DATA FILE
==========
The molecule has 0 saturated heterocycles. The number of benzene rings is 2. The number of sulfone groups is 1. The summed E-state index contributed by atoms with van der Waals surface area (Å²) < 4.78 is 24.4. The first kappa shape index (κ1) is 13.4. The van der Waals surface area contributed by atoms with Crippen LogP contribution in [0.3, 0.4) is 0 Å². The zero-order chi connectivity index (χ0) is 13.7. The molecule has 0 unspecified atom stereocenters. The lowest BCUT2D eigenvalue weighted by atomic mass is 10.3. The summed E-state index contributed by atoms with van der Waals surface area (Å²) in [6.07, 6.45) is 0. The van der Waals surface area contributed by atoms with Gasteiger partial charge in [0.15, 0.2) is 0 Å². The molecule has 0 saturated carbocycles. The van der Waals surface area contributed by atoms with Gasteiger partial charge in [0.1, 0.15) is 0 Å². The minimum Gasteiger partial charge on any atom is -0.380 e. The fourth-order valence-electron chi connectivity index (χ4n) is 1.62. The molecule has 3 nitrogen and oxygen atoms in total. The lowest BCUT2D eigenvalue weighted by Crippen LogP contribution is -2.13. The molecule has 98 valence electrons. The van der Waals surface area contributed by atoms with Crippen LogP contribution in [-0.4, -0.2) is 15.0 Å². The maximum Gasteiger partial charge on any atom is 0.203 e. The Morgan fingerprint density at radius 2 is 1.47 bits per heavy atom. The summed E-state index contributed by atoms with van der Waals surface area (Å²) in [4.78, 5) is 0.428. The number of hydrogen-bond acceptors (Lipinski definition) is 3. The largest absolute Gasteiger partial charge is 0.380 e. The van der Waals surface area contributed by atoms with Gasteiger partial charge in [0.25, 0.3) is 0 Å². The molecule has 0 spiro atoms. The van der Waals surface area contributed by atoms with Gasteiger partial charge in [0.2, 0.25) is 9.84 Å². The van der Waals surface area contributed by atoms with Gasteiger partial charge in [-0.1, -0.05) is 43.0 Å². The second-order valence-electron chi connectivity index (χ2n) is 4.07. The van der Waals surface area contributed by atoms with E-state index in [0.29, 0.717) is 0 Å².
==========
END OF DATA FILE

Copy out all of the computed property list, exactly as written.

The molecule has 0 saturated heterocycles. The number of benzene rings is 2. The number of sulfone groups is 1. The summed E-state index contributed by atoms with van der Waals surface area (Å²) < 4.78 is 24.4. The first kappa shape index (κ1) is 13.4. The van der Waals surface area contributed by atoms with Crippen LogP contribution in [0.3, 0.4) is 0 Å². The zero-order chi connectivity index (χ0) is 13.7. The molecule has 0 unspecified atom stereocenters. The lowest BCUT2D eigenvalue weighted by atomic mass is 10.3. The summed E-state index contributed by atoms with van der Waals surface area (Å²) in [6.07, 6.45) is 0. The van der Waals surface area contributed by atoms with Gasteiger partial charge in [0.15, 0.2) is 0 Å². The molecule has 0 saturated carbocycles. The van der Waals surface area contributed by atoms with Gasteiger partial charge in [0.1, 0.15) is 0 Å². The minimum Gasteiger partial charge on any atom is -0.380 e. The fourth-order valence-electron chi connectivity index (χ4n) is 1.62. The molecule has 3 nitrogen and oxygen atoms in total. The lowest BCUT2D eigenvalue weighted by Crippen LogP contribution is -2.13. The molecule has 98 valence electrons. The van der Waals surface area contributed by atoms with Crippen LogP contribution in [-0.4, -0.2) is 15.0 Å². The maximum Gasteiger partial charge on any atom is 0.203 e. The Morgan fingerprint density at radius 2 is 1.47 bits per heavy atom. The summed E-state index contributed by atoms with van der Waals surface area (Å²) in [4.78, 5) is 0.428. The number of hydrogen-bond acceptors (Lipinski definition) is 3. The largest absolute Gasteiger partial charge is 0.380 e. The van der Waals surface area contributed by atoms with Gasteiger partial charge in [0.25, 0.3) is 0 Å². The molecule has 0 spiro atoms. The van der Waals surface area contributed by atoms with Gasteiger partial charge in [0.2, 0.25) is 9.84 Å². The van der Waals surface area contributed by atoms with Gasteiger partial charge in [-0.1, -0.05) is 43.0 Å². The second-order valence-electron chi connectivity index (χ2n) is 4.07. The van der Waals surface area contributed by atoms with E-state index in [0.29, 0.717) is 0 Å².